Note: To protect the privacy of our members, e-mail addresses have been removed from the archived messages. As a result, some links may be broken.

Lesson Plans

RE: Thieves in the classroom

[ Thread ][ Subject ][ Author ][ Date ]
Fields, Linda (
Thu, 5 Mar 1998 13:13:39 -0500

Daren-you don't say what level you are teaching, but I have the same
problem in high school. Students seem to have no regard for anything
that isn't personally theirs. When I have a substitute I lock up
everything except what is needed for that day's lesson (and those are
usually very basic).My kids delight in breaking and throwing colored
pencils, so now they are using little broken stubs. I have reserved the
good ones for my more mature, upper level students who will treat them
appropriately. I believe if we could charge an art fee or require each
student to purchase the necessary basics, we could eliminate part of the
problem, but in public school these days, I don't believe it will ever
happen.For really serious offenses, I write them up and the parents are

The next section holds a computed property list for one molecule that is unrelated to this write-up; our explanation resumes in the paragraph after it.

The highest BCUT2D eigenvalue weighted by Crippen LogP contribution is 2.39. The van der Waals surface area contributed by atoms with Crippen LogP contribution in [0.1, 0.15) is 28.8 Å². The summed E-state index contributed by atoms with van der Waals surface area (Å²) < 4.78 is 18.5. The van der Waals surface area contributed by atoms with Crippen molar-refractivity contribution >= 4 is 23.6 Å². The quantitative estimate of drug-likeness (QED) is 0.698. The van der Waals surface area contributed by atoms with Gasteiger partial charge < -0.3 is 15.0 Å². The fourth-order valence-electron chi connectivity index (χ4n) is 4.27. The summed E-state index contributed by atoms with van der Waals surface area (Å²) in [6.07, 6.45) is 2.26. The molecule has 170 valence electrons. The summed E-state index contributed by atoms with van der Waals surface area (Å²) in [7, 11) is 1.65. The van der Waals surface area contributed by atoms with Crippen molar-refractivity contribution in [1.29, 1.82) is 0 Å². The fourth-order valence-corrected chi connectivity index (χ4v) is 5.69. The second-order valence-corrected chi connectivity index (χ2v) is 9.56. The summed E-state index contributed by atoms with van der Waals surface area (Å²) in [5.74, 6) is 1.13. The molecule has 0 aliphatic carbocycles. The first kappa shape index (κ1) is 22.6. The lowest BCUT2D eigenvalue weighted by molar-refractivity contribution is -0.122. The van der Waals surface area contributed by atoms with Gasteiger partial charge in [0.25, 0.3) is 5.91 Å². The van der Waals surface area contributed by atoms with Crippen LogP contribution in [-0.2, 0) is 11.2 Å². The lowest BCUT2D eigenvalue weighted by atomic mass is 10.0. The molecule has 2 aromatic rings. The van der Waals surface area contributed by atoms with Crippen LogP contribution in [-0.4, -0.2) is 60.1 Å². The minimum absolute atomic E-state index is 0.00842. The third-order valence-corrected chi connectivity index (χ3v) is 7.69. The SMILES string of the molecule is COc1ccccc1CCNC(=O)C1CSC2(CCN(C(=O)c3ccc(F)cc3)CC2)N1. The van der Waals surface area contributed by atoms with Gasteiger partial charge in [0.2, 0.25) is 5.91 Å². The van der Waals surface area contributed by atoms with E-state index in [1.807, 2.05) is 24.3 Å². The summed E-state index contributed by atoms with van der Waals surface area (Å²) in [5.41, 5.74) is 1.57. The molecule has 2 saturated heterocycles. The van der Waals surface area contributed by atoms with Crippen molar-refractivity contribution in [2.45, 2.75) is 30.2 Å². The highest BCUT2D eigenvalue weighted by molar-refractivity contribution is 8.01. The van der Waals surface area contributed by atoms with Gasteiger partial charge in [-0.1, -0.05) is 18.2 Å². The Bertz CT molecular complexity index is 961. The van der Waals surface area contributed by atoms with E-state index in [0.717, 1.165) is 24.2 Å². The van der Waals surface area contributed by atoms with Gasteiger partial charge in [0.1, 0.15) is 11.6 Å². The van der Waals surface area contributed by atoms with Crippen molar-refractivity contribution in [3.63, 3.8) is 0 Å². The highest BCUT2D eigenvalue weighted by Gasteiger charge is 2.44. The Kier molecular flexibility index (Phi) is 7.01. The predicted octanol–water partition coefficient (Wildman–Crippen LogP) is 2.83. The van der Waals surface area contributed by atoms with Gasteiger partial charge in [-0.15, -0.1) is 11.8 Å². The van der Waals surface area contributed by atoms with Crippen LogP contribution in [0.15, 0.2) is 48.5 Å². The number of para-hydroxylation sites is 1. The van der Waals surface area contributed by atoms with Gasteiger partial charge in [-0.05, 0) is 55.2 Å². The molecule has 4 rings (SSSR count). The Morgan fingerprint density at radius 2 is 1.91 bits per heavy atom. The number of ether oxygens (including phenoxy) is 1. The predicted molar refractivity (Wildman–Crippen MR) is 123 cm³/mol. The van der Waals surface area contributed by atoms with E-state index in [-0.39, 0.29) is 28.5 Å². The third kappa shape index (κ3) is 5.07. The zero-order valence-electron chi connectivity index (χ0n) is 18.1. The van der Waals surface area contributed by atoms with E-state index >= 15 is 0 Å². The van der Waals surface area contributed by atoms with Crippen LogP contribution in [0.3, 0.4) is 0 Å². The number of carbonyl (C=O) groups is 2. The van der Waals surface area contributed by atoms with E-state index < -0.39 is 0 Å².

required to pay for damaged materials.(sometimes works, sometimes
I have no easy answers, but I do share your frustration. Hang in
> ----------
> From: Daren Cable[SMTP:darenc]
> Sent: Wednesday, March 04, 1998 8:00 PM
> To:
> Subject: Thieves in the classroom
> I am having some trouble with students who steal or break or damage
> the art
> supplies. I have had two substitutes this year and when I returned,
> the
> room was a terrible mess. Rulers were bent, erasers crumbled, colored
> pencils broken... I feel like taking everything away from the
> students. I
> can't punish specific children because I never know who did it. My
> students are 7th, 8th, and 9th graders who seem to be quite
> irresponsible.
> Does anyone have experience or advice in dealing with this problem?

  • Maybe reply: GTBlack: "Re: RE: Thieves in the classroom"